“We know we have a number of bridges in disrepair,” said Tammy Williams, SDDOT program manager, during a meeting of the South Dakota Transportation Commission Thursday, April 29th. But Williams told the commission that federal grants could be in excess of $ 30 million annually for the next four years.
When asked how reliable this funding could be, she replied, “However, we are programming for it … and we just hope.”
“Hope money,” interjected Commissioner Mike Vehleto laugh at.
The bridges of the state of South Dakota are more sobering, however.
A national trade group released a report Earlier this year, South Dakota was found to have the fourth worst rating of structurally weak bridges in the country.
And while the congress is debating duel infrastructure approaches – President Biden announces he plans to spend more than $ 2 trillion while Republicans of the Senate have proposed a reduced $ 500 billion plan – South Dakotans, who depend on federal dollars for bridge funding, listen.
State officials said that on Thursday deteriorated conditions are not largely found in the inventory of around 1,800 directly owned by the state.
“Our government structures are in pretty good shape,” SDDOT’s chief bridge engineer Steve Johnson told the commission.
However, conditions are becoming more precarious for the 3,900 buildings in counties or cities where the average bridge age (51 years) is seven years older than the national average (44). On Thursday, Williams said that 25% of that inventory is classified as “in poor condition” by the state.
“The county system came a little earlier,” Williams said, noting that roads and associated bridges were built from the 1920s, 1930s, and 1940s, decades before the highway system on which many state structures rest. “Many of the local structures date from this time.”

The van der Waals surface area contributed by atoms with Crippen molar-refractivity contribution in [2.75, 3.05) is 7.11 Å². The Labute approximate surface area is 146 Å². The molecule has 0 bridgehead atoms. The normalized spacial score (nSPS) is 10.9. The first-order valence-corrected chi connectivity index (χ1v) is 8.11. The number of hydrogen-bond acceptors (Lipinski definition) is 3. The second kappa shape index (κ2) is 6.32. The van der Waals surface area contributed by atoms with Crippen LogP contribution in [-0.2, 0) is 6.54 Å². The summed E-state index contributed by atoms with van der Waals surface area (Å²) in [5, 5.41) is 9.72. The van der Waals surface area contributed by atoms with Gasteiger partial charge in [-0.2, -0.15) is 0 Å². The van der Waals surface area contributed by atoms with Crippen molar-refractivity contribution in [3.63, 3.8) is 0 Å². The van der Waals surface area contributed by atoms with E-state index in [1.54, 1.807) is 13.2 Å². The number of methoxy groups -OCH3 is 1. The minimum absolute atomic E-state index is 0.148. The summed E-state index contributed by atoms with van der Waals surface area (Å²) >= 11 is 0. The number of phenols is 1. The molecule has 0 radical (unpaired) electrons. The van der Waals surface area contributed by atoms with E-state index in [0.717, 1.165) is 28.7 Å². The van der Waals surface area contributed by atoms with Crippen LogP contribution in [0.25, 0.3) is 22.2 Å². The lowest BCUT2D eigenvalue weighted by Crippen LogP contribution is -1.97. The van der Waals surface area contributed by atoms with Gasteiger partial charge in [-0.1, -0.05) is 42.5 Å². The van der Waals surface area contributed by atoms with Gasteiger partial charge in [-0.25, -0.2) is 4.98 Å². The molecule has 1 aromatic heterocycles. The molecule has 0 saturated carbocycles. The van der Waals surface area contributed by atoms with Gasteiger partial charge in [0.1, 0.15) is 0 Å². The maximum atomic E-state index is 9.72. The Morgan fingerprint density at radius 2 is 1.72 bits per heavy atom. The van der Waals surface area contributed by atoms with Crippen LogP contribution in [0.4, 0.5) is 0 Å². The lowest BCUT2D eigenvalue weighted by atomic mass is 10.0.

But she said they are “making progress”.
Last year, a federal-local program funded the repair of 49 structures. On Thursday, the commission unanimously approved the approval of $ 21.5 million 31 Replacing structures – and remove another 11 – currently in the public inventory of the bridges and place them in the coming year Planning budget.
“It’s good business,” Williams commented.
The bridges, she said, were selected by a scoring system that awarded applicants points based on the condition of the bridge and its “impact on the user”. The bridges awarded include a number that crosses the various waterways, which state officials in certain areas of South Dakota have identified as a constant challenge.
“If you look at the east side of the state, you can actually see the major rivers that flow through South Dakota and the tributaries that flow into them,” noted Mike Behm, director of the planning and engineering division who provided the commission on Thursday with a structure condition report summarizing the conditions of the 5,700 public bridges in South Dakota that cover 82,000 miles of carriageway.
Of the 31 bridges to be replaced, four cross Wolf Creek in rural Hand County, while others include structures that span the Big Sioux and Miller Creek in Spearfish.